This is exactly what kids should be doing on a Friday afternoon. Photo by Visit Greenwich (cc).
We recently received this note from Bridget, a concerned parent who is having a hard time finding playgrounds that stimulate and challenge her 10- and 11-year-old children. We're hoping our readers can help her out! Here's Bridget:
I came across your website and blog via a link from our kids' school. They are raising money to build a new playground to replace the old playground.
And I'm worried.
I'm worried because every single playground renovation in our town so far has taken a playground that was fun for lots of kids and replaced it with a boring, plain vanilla metal structure that is uninteresting for anyone older than seven. My kids are 10 and 11 and they are extremely upset that the really cool wooden structure is coming down, because "they're just going to replace it with another stupid tot lot" (their words).
I would love to get involved with the playground renovation, but I refuse to donate money to an enterprise that is going to put up a boring metal structure. A different parents' group in town did this a few years ago -- raised money for a playground that was supposed to be designed for older kids. When it finally arrived, it was apparent that their idea of "older kids" was maybe five year olds. My kids went to the new playground (and they were about seven or eight at the time) and basically said, "That's it? What a rip off!"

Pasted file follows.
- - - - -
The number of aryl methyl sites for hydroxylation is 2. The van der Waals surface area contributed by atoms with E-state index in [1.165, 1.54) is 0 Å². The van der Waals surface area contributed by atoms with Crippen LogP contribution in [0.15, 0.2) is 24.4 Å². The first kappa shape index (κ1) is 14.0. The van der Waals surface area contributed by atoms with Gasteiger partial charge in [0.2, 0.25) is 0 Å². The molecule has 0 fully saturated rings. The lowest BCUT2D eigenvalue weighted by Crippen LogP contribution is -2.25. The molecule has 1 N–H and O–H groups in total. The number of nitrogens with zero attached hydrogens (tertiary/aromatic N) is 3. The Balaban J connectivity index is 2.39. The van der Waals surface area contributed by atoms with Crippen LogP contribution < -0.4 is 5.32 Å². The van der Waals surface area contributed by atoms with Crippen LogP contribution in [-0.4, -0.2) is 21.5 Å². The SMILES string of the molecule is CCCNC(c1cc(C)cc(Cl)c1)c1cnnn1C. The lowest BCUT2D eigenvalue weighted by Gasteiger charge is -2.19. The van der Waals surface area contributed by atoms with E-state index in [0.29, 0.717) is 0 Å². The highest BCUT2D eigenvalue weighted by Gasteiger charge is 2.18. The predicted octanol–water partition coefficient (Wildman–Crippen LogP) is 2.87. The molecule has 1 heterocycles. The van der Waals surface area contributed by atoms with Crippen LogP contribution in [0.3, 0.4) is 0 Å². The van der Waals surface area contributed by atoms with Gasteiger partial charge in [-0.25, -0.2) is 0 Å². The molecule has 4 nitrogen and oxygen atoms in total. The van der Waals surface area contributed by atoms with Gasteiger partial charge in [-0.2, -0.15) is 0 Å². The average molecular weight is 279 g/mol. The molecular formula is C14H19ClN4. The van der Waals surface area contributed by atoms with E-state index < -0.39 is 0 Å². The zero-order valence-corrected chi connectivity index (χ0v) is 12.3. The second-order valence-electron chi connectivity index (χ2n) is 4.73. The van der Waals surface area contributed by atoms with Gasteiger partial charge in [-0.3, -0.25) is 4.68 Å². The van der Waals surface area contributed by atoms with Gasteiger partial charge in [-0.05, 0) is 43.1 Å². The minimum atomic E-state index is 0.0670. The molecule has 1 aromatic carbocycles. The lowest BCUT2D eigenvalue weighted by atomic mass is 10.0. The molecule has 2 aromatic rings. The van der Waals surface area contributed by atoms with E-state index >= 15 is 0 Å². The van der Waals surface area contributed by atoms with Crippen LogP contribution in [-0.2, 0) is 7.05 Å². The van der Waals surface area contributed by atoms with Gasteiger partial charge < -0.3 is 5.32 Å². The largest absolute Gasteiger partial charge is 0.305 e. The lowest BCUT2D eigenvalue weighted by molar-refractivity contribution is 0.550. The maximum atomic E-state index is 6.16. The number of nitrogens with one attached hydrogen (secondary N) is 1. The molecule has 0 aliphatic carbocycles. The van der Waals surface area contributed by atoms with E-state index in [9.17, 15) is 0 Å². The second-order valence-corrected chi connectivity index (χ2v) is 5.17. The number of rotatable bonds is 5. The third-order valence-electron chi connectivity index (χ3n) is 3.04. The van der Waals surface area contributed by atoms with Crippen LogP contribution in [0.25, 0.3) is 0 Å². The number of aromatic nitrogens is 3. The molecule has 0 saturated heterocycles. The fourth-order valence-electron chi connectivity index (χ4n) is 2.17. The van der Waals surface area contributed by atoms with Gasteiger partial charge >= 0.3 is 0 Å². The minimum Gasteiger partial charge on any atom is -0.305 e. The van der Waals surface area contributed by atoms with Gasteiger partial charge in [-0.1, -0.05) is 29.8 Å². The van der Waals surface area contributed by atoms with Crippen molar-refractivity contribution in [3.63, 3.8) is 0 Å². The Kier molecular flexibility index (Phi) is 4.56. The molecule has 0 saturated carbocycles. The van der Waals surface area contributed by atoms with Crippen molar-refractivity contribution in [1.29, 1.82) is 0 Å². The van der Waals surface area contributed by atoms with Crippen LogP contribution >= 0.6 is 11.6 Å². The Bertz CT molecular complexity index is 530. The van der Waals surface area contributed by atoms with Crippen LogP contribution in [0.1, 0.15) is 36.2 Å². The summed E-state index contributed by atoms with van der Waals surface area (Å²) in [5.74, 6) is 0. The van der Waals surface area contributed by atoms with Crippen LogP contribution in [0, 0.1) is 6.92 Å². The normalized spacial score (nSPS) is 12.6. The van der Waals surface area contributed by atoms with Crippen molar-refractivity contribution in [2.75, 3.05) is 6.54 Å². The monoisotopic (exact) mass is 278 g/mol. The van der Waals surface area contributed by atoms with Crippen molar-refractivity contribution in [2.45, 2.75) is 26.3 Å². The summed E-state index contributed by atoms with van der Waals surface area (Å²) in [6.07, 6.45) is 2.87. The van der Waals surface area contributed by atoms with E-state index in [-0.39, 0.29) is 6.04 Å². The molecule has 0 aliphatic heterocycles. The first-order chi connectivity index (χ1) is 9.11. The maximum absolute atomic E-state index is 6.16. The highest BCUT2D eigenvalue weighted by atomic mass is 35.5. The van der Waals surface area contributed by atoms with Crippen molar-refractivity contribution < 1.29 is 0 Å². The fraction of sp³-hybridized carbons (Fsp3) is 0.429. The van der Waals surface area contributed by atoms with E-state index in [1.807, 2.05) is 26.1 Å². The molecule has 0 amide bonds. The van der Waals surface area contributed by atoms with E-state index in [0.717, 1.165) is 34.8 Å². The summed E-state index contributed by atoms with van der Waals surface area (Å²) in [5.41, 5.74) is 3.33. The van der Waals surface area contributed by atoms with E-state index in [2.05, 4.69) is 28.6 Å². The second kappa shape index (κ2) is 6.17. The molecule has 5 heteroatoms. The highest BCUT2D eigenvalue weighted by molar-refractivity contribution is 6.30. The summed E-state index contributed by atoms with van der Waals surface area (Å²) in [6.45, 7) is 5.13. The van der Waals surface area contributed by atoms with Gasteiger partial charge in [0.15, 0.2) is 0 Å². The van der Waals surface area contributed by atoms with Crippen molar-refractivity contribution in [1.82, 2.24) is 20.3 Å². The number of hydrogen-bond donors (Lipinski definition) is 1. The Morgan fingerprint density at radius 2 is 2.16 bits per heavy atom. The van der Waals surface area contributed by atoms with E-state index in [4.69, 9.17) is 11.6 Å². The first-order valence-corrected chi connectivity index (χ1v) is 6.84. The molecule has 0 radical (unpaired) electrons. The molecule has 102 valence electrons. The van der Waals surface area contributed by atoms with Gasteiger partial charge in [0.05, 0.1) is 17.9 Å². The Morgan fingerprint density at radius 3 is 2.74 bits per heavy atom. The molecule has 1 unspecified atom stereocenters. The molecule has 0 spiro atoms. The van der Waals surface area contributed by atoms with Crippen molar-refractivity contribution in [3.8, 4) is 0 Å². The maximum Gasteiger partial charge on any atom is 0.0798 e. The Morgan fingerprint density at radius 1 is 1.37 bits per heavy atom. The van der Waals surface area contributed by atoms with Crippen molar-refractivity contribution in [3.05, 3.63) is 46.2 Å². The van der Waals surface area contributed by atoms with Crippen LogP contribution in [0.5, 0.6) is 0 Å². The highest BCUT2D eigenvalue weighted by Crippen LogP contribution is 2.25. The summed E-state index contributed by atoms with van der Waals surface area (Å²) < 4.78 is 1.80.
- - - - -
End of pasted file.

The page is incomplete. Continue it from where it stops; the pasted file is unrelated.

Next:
Do you have resources that one could point the committee to say, "This is a good structure for kids older than seven?" Also, is there any reason why the really awesome wooden playgrounds don't get built anymore? They're always the best, but they seem to be a rapidly vanishing species. When the really great one in the center of our town came down (mostly due to paranoid parents calling it dangerous because kids occasionally got splinters) my kids basically stopped going to playgrounds because there is nothing to do there -- "the structures are for babies!"